Passionate dog lover Graham Norton travels to Ethiopia to investigate a
project which is helping man's best friend live alongside its rare wild cousin –
the Ethiopian wolf – as he kicks off the second week of the Saving Planet Earth
Rarer than the giant panda, the wolf faces a constant threat of disease from
Graham travels to the roof of Africa to meet Argentine biologist and wolf expert
Claudio Sillero, whose Ethiopian team works with local people to vaccinate their
"Everyone's sharing the same habitat – the people, the dogs, the wolves – and
they've got to get on or they're all doomed," says Graham.
Graham enjoys a close encounter with a wolf pack as it patrols across the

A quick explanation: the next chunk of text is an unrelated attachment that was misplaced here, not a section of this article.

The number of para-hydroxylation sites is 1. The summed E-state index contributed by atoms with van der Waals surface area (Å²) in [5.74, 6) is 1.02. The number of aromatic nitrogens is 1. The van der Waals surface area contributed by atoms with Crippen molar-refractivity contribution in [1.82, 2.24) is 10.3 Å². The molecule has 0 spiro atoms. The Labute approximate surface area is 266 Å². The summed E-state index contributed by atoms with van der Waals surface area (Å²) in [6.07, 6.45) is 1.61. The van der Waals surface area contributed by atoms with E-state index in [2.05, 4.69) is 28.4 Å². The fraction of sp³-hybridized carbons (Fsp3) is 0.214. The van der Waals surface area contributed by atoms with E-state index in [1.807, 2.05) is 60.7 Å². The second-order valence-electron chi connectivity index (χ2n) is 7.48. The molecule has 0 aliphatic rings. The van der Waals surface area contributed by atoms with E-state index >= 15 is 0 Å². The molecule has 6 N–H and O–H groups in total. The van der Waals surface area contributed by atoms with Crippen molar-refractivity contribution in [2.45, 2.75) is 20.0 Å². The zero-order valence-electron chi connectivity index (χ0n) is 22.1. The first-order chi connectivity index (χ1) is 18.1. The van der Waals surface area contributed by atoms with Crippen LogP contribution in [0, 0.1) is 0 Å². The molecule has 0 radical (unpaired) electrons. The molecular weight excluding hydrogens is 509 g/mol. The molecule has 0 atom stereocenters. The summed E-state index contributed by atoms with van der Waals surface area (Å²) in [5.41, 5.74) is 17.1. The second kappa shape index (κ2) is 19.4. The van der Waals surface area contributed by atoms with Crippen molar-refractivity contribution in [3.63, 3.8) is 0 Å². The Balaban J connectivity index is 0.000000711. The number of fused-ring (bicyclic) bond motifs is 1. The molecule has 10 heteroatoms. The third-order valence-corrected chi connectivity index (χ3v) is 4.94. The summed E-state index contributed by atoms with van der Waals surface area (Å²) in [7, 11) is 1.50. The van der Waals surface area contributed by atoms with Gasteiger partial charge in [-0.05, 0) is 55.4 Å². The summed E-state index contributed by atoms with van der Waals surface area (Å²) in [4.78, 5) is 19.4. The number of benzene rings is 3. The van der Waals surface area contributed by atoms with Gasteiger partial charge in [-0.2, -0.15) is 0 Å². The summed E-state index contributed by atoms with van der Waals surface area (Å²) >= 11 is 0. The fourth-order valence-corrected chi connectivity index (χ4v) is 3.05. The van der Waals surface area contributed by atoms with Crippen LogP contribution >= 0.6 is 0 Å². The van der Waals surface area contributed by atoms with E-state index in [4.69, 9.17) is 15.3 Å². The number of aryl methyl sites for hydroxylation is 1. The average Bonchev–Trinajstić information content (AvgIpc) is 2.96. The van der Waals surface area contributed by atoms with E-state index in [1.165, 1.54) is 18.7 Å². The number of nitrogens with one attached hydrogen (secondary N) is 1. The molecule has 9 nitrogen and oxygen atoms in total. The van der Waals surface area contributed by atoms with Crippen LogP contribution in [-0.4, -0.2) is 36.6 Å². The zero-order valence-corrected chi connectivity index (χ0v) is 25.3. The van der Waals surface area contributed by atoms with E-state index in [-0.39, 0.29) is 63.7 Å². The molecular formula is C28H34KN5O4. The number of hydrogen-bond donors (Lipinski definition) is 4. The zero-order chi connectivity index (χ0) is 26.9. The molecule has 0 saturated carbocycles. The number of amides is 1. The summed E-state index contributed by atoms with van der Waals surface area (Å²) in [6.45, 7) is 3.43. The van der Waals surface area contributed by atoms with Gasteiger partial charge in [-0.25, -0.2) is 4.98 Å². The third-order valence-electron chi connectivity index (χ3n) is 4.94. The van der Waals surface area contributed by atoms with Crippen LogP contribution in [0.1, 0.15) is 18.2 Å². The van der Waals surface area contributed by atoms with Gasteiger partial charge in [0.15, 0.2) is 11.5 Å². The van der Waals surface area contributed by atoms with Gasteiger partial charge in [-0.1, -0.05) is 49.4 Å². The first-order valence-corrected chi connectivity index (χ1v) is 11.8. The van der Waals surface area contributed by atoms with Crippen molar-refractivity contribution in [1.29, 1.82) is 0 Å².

mountain plateau, and witnesses one of the rarest wildlife events as cubs emerge
from their den. "I've just loved it up here," he says. "It's been absolutely
amazing. It's not just about the wolves, it is about this place. And if you save
the wolves, you save the place."
The loss of the wolf could have wider environmental effects, explains Claudio:
"Ethiopian wolves are the guardians of the Bale Mountains – the source of water
for a huge area of the Horn of Africa. If we lose these mountains, not only would
we lose many species of plants and animals but we'd also be affecting human lives
But threats are imminent. "There's a road coming, so there's going to be more
people. That's a real challenge to explain to those people why they shouldn't
farm the mountains. Hopefully, the programme can convince them that if the wolves
are up here, the mountains are healthy, the water is clean and, ultimately,
Ethiopia is better off," concludes Graham.
A £10 donation to the BBC Wildlife Fund could buy four rabies vaccines for the
Ethiopian Wolf Conservation Project.
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